„A memory is a beautiful thing, it’s almost a desire that you miss.“
Gustave Flaubert, French writer (1821-1880)
Our memory is simply amazing. We can store information about thousands of situations but also abstract knowledge, theories, learned routines as well as practical skills like ice-skating or driving a car. Our memory keeps relevant information poised to meet our daily needs and plans, enables us to recognize people and places and facilitates remembering past events. With its various functions, memory constitutes the cognitive basis for our personal identity, for our decision-making, our present actions, and our attitude towards the future. Our memory defines who we are. Memory is everything.
When it comes to marijuana and its acute effect on memory during a high, many people think only of the infamous disruptions of our short-term (or “working space“) memory during a high. The effect is nicely described in Jack Margolis’ and Richard Chlorfene’s book “A Child’s Garden of Grass“ in a short conversation of two very stoned consumers:
Virginia: Are you hungry?
Andy: No. (Long reflective pause). Wait a minute. Did you mean am I hungry for food, or am I hungry in the abstract, like hungry for knowledge or adventure?
Virginia: What were we talking about?
Andy: You asked if I were hungry.
Virginia: Did I?
Virginia: Well, are you?
Andy: Am I what?
When using various kinds of marijuana it is fascinating to see how much this disruptive effect on short-term memory depends not only on the dosage used but also on the type of marijuana and the route of administration. A freshly harvested and well fermented strain with higher levels of the terpene pinene consumed with a vaporizer may bring almost no such disruptions and experienced users often enjoy its high for hours of discussion or other activities without experiencing short-term memory problems.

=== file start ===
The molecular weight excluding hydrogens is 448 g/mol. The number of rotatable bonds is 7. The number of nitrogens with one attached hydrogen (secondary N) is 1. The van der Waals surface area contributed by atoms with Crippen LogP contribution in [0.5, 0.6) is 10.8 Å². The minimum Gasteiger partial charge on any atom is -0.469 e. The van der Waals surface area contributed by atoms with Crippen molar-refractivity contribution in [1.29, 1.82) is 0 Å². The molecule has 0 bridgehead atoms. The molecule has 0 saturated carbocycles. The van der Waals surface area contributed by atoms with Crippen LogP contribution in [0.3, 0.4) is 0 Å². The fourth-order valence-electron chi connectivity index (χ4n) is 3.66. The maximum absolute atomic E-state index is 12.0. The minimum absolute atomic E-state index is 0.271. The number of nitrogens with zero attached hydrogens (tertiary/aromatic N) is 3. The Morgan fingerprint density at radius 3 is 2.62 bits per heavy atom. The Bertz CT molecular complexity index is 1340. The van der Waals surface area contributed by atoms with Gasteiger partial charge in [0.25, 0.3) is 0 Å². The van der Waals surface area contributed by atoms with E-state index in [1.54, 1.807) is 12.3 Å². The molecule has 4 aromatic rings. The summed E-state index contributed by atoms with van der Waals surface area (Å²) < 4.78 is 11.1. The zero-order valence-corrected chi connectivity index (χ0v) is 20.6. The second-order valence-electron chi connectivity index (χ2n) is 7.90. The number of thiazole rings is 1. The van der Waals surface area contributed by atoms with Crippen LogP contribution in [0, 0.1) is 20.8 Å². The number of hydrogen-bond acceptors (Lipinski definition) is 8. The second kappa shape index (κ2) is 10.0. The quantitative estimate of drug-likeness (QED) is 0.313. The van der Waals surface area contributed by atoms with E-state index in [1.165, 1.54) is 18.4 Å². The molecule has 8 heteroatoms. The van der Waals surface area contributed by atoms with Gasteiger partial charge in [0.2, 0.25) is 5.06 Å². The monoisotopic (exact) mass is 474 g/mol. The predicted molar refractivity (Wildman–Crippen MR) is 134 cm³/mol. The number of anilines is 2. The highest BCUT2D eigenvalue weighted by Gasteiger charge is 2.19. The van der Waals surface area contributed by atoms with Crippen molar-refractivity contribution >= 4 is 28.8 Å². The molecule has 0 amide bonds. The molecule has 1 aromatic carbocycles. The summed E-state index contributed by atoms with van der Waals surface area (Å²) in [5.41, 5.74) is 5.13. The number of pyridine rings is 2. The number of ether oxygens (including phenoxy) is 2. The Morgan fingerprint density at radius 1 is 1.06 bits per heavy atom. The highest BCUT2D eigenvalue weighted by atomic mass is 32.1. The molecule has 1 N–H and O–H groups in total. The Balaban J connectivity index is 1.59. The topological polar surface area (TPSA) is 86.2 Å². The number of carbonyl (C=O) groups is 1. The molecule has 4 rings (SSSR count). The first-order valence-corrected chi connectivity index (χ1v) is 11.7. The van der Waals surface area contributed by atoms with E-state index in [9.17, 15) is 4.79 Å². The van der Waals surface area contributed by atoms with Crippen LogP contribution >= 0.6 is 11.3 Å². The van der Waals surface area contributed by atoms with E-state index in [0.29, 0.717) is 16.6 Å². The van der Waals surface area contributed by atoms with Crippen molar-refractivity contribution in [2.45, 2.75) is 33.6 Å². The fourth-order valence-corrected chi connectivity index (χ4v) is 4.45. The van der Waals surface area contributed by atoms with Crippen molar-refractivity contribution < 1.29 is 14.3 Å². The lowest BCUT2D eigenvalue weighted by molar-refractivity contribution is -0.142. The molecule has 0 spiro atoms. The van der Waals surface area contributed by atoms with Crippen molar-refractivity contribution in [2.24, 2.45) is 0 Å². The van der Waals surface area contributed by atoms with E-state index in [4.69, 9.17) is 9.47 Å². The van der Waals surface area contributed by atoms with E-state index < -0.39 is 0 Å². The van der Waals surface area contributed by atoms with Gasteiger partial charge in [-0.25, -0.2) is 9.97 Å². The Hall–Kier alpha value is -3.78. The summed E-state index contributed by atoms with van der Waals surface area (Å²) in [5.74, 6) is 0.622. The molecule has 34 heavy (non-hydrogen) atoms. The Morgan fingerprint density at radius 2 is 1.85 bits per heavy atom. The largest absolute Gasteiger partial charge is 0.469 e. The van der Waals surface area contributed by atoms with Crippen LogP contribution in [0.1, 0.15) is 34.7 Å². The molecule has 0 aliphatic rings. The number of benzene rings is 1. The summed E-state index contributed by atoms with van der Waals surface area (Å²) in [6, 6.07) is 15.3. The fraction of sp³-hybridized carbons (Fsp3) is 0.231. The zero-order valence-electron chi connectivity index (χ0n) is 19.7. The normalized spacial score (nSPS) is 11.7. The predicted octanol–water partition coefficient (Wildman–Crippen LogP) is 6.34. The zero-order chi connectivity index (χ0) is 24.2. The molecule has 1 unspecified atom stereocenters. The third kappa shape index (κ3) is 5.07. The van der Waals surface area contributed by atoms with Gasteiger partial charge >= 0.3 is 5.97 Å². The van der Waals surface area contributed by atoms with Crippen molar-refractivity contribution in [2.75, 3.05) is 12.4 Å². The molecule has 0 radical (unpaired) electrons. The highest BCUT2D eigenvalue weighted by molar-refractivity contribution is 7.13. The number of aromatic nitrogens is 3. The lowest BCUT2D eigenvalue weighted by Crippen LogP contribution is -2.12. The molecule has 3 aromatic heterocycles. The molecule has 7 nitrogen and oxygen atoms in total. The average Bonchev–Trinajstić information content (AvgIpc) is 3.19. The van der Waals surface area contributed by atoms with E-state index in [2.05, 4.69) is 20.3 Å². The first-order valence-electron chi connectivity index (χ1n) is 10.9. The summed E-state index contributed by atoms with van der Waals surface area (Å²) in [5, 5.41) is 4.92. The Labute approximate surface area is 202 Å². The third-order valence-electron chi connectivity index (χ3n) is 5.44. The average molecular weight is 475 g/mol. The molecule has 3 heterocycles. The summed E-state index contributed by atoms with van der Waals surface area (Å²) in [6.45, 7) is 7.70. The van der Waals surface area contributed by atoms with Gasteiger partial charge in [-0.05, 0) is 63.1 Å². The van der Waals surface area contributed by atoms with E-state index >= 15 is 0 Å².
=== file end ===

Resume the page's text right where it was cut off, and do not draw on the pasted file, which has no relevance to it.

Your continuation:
On the other hand, many marijuana users have consistently reported an enhancement of what cognitive scientists have called “episodic memory” or “autobiographical memory”. From these reports we know that during a high, users can often retrieve long-forgotten episodes of their lives, or have a much more vivid recollection of past events than usual. According to Yawger, the philosopher John Stuart Mill (1806 – 1873) mentioned the memory enhancing effect of cannabis:
“John Stuart Mill … wrote of (cannabis’s) power to revive forgotten memories, and in my inquiries, smokers have frequently informed me that while under the influence, they are able to recall things long forgotten.”
In the last few decades, scientists have almost completely ignored these reports, presumably because government funds were given mainly to research only the negative effects of marijuana. Yet, there are so many detailed reports about enhanced episodic memories that it seems outrageous to scientifically ignore this phenomenon for so long. On Lester Grinspoon’s website marijuana-uses.com, a 19-year old computer programmer “Mackenzie Cross” writes in his piece “What I like about Marijuana”:
“Memories seemed to force themselves upon me, very rapid but very gentle. I started to remember things in my childhood that made me truly happy and joyful. Things I had either forgotten or just simply didn’t give the time of day to. I remembered raising my hands up as a signal for my mother that I wanted to be carried and the utter joy I felt when she would reach down and pull me up to her chest. I realized how much she really did, in fact, love me when I remembered how I longed for her goodnight kisses, of which never ran dry.“
Likewise, Jeremy Wells, a 24-year-old undergraduate student of history, tells us about the recollection of childhood memories during a high in his report “Four Leaf Clovers”, featured on the same website: